17 Mar News
We spoke to Victoria Fernández, Professor at the School of Forestry of the Polytechnic University of Madrid.
My line of work since I started my doctoral studies about 20 years ago has been related to the study of the permeability and physico-chemical properties of the leaf surfaces of plants.
I believe that women are as capable as men of tackling any scientific and technical task. In fact, most of my students are girls, and they generally get the best marks. I think the mindset of young women is changing. To me, they seem to be more confident and will probably be able to achieve more than the women of previous generations.
Fortunately, I see more and more female agricultural engineers working as specialists in international companies, which was unusual when I started out in my career.
Unfortunately, I have no role in promoting the involvement of women in scientific and technical work, but I would be happy to do so and I support it 100%.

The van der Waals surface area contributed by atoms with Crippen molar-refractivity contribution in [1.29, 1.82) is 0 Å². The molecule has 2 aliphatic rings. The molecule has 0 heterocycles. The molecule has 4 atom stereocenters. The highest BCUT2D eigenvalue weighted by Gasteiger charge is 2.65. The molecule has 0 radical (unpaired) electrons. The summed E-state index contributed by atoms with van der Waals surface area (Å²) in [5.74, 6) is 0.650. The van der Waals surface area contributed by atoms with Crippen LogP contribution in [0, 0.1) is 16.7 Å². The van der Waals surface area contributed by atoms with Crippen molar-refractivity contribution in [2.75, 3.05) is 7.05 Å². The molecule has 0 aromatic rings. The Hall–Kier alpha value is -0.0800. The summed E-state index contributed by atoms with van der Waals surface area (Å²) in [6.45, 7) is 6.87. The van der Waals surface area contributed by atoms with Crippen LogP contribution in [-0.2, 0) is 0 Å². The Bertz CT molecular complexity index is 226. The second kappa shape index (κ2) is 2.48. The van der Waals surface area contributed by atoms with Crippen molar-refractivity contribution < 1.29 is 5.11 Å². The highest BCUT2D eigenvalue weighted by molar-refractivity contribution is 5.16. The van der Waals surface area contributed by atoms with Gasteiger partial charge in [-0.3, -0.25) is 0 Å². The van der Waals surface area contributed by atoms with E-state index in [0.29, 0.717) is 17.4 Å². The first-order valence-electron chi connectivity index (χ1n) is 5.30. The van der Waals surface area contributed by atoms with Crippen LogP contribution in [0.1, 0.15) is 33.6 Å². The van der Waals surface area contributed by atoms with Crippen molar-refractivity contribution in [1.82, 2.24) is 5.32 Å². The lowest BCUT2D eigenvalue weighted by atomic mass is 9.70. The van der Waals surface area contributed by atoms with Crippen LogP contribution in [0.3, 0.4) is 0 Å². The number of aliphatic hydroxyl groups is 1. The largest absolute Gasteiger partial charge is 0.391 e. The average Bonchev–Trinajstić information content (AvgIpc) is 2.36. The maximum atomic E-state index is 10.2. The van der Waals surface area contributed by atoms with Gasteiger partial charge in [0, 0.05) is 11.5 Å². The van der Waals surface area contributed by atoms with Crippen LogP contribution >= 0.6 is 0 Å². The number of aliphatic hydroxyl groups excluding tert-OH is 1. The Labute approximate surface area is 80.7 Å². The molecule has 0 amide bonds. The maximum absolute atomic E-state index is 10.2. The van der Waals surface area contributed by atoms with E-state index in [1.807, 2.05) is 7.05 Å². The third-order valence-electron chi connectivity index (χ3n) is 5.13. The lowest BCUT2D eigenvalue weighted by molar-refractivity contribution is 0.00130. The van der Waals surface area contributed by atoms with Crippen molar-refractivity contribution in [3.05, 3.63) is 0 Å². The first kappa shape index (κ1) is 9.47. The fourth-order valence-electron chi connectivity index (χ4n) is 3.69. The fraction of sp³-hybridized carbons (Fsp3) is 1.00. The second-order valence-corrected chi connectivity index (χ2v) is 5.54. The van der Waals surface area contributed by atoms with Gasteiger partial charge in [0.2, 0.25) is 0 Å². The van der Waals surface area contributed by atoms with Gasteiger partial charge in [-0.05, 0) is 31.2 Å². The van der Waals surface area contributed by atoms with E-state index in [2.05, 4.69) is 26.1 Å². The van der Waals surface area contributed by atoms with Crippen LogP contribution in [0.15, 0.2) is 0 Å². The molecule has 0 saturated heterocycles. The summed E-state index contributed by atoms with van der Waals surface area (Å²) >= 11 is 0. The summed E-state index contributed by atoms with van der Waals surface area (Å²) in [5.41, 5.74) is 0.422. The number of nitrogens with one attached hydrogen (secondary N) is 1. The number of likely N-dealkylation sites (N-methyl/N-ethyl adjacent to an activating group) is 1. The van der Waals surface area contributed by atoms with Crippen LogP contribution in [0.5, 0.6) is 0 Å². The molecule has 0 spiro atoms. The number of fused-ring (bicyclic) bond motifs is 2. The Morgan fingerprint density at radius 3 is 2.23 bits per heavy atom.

Obviously, I have encountered and continue to encounter obstacles in a male-dominated environment such as the world of fertilisers. I would sum it up as having to say things more often, louder and more forcefully than any man, and I often have to put up with disrespect and put-downs that I doubt would be shown to a male researcher.
I believe that the female vision is often more detail-oriented and has extra emotional intelligence which is crucial for any task. I also think that, on average, women in scientific and technical jobs are more tenacious and persevering about getting the job done.